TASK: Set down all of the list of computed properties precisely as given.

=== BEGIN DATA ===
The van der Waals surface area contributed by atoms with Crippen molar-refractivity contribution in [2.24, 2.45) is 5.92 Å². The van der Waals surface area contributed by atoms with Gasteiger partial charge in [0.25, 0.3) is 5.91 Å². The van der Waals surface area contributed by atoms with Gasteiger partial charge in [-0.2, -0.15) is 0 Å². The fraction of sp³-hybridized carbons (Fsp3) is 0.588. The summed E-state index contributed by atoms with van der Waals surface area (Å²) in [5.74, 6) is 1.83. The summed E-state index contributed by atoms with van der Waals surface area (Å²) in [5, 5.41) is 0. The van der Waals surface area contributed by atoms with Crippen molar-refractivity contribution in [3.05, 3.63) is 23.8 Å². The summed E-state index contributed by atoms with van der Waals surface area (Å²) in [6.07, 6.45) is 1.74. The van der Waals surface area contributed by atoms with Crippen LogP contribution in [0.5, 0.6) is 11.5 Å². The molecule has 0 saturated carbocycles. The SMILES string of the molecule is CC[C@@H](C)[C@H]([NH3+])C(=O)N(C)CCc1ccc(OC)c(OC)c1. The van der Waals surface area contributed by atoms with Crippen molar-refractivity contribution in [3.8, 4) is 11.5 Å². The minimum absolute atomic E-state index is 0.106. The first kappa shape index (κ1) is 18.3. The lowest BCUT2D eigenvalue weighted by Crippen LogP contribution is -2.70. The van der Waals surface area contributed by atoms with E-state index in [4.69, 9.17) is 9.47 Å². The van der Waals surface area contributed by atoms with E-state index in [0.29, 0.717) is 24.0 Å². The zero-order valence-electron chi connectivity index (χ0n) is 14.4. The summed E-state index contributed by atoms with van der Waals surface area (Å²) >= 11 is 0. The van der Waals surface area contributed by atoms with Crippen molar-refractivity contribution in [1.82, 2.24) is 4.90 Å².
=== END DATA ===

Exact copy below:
The van der Waals surface area contributed by atoms with Crippen molar-refractivity contribution in [2.24, 2.45) is 5.92 Å². The van der Waals surface area contributed by atoms with Gasteiger partial charge in [0.25, 0.3) is 5.91 Å². The van der Waals surface area contributed by atoms with Gasteiger partial charge in [-0.2, -0.15) is 0 Å². The fraction of sp³-hybridized carbons (Fsp3) is 0.588. The summed E-state index contributed by atoms with van der Waals surface area (Å²) in [5.74, 6) is 1.83. The summed E-state index contributed by atoms with van der Waals surface area (Å²) in [5, 5.41) is 0. The van der Waals surface area contributed by atoms with Crippen molar-refractivity contribution in [3.05, 3.63) is 23.8 Å². The summed E-state index contributed by atoms with van der Waals surface area (Å²) in [6.07, 6.45) is 1.74. The van der Waals surface area contributed by atoms with Crippen LogP contribution in [0.5, 0.6) is 11.5 Å². The molecule has 0 saturated carbocycles. The SMILES string of the molecule is CC[C@@H](C)[C@H]([NH3+])C(=O)N(C)CCc1ccc(OC)c(OC)c1. The van der Waals surface area contributed by atoms with Crippen molar-refractivity contribution in [3.8, 4) is 11.5 Å². The minimum absolute atomic E-state index is 0.106. The first kappa shape index (κ1) is 18.3. The lowest BCUT2D eigenvalue weighted by Crippen LogP contribution is -2.70. The van der Waals surface area contributed by atoms with E-state index in [4.69, 9.17) is 9.47 Å². The van der Waals surface area contributed by atoms with E-state index in [0.29, 0.717) is 24.0 Å². The zero-order valence-electron chi connectivity index (χ0n) is 14.4. The summed E-state index contributed by atoms with van der Waals surface area (Å²) >= 11 is 0. The van der Waals surface area contributed by atoms with Crippen molar-refractivity contribution in [1.82, 2.24) is 4.90 Å².